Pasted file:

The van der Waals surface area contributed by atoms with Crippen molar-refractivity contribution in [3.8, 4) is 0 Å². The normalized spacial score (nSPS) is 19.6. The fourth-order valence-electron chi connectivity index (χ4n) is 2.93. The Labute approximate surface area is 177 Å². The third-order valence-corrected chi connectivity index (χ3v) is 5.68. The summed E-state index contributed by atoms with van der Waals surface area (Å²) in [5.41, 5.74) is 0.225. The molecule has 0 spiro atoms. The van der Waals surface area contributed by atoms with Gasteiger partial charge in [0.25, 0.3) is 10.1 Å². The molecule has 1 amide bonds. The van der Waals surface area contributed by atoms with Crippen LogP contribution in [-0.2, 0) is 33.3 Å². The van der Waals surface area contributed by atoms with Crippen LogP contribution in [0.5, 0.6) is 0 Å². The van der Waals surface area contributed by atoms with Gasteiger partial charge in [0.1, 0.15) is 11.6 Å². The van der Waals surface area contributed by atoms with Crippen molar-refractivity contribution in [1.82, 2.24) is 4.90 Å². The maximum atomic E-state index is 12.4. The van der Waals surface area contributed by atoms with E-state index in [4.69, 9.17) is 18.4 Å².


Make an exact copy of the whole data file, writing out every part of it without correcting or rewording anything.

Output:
The van der Waals surface area contributed by atoms with Crippen molar-refractivity contribution in [3.8, 4) is 0 Å². The normalized spacial score (nSPS) is 19.6. The fourth-order valence-electron chi connectivity index (χ4n) is 2.93. The Labute approximate surface area is 177 Å². The third-order valence-corrected chi connectivity index (χ3v) is 5.68. The summed E-state index contributed by atoms with van der Waals surface area (Å²) in [5.41, 5.74) is 0.225. The molecule has 0 spiro atoms. The van der Waals surface area contributed by atoms with Gasteiger partial charge in [0.25, 0.3) is 10.1 Å². The molecule has 1 amide bonds. The van der Waals surface area contributed by atoms with Crippen LogP contribution in [-0.2, 0) is 33.3 Å². The van der Waals surface area contributed by atoms with Crippen LogP contribution in [0.5, 0.6) is 0 Å². The van der Waals surface area contributed by atoms with Gasteiger partial charge in [0.1, 0.15) is 11.6 Å². The van der Waals surface area contributed by atoms with Crippen molar-refractivity contribution in [1.82, 2.24) is 4.90 Å². The maximum atomic E-state index is 12.4. The van der Waals surface area contributed by atoms with E-state index in [4.69, 9.17) is 18.4 Å².